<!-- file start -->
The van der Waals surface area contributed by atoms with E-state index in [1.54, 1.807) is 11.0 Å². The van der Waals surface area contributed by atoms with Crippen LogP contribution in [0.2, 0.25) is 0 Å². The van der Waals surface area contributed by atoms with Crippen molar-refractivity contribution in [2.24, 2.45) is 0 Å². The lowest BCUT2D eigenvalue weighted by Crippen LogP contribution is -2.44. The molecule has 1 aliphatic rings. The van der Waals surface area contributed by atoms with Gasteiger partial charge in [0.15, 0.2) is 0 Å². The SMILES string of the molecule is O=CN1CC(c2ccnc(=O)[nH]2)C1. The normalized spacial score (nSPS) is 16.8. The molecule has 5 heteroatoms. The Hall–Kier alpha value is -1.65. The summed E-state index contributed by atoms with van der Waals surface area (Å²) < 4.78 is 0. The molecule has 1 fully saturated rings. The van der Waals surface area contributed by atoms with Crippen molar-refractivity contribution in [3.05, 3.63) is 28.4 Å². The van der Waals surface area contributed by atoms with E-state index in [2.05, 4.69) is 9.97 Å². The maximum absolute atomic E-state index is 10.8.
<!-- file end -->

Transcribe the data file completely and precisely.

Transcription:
The van der Waals surface area contributed by atoms with E-state index in [1.54, 1.807) is 11.0 Å². The van der Waals surface area contributed by atoms with Crippen LogP contribution in [0.2, 0.25) is 0 Å². The van der Waals surface area contributed by atoms with Crippen molar-refractivity contribution in [2.24, 2.45) is 0 Å². The lowest BCUT2D eigenvalue weighted by Crippen LogP contribution is -2.44. The molecule has 1 aliphatic rings. The van der Waals surface area contributed by atoms with Gasteiger partial charge in [0.15, 0.2) is 0 Å². The SMILES string of the molecule is O=CN1CC(c2ccnc(=O)[nH]2)C1. The normalized spacial score (nSPS) is 16.8. The molecule has 5 heteroatoms. The Hall–Kier alpha value is -1.65. The summed E-state index contributed by atoms with van der Waals surface area (Å²) < 4.78 is 0. The molecule has 1 fully saturated rings. The van der Waals surface area contributed by atoms with Crippen molar-refractivity contribution in [3.05, 3.63) is 28.4 Å². The van der Waals surface area contributed by atoms with E-state index in [2.05, 4.69) is 9.97 Å². The maximum absolute atomic E-state index is 10.8.